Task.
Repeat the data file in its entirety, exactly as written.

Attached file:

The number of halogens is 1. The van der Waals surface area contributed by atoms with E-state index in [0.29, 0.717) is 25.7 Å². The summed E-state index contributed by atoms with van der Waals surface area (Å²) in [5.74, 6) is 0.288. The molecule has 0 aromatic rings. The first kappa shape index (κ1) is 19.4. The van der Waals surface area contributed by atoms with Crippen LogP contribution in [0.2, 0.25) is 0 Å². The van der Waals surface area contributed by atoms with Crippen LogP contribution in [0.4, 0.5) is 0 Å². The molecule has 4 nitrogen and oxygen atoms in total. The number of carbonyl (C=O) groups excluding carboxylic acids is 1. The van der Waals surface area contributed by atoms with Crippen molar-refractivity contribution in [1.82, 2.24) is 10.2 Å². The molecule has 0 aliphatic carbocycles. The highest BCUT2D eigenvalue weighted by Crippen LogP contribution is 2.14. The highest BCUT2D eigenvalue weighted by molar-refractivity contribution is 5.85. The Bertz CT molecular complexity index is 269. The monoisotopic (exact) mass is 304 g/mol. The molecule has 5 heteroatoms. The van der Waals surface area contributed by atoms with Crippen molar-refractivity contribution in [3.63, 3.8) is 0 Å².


The number of halogens is 1. The van der Waals surface area contributed by atoms with E-state index in [0.29, 0.717) is 25.7 Å². The summed E-state index contributed by atoms with van der Waals surface area (Å²) in [5.74, 6) is 0.288. The molecule has 0 aromatic rings. The first kappa shape index (κ1) is 19.4. The van der Waals surface area contributed by atoms with Crippen LogP contribution in [0.2, 0.25) is 0 Å². The van der Waals surface area contributed by atoms with Crippen LogP contribution in [0.4, 0.5) is 0 Å². The molecule has 4 nitrogen and oxygen atoms in total. The number of carbonyl (C=O) groups excluding carboxylic acids is 1. The van der Waals surface area contributed by atoms with Crippen molar-refractivity contribution in [1.82, 2.24) is 10.2 Å². The molecule has 0 aliphatic carbocycles. The highest BCUT2D eigenvalue weighted by Crippen LogP contribution is 2.14. The highest BCUT2D eigenvalue weighted by molar-refractivity contribution is 5.85. The Bertz CT molecular complexity index is 269. The monoisotopic (exact) mass is 304 g/mol. The molecule has 5 heteroatoms. The van der Waals surface area contributed by atoms with Crippen molar-refractivity contribution in [3.63, 3.8) is 0 Å².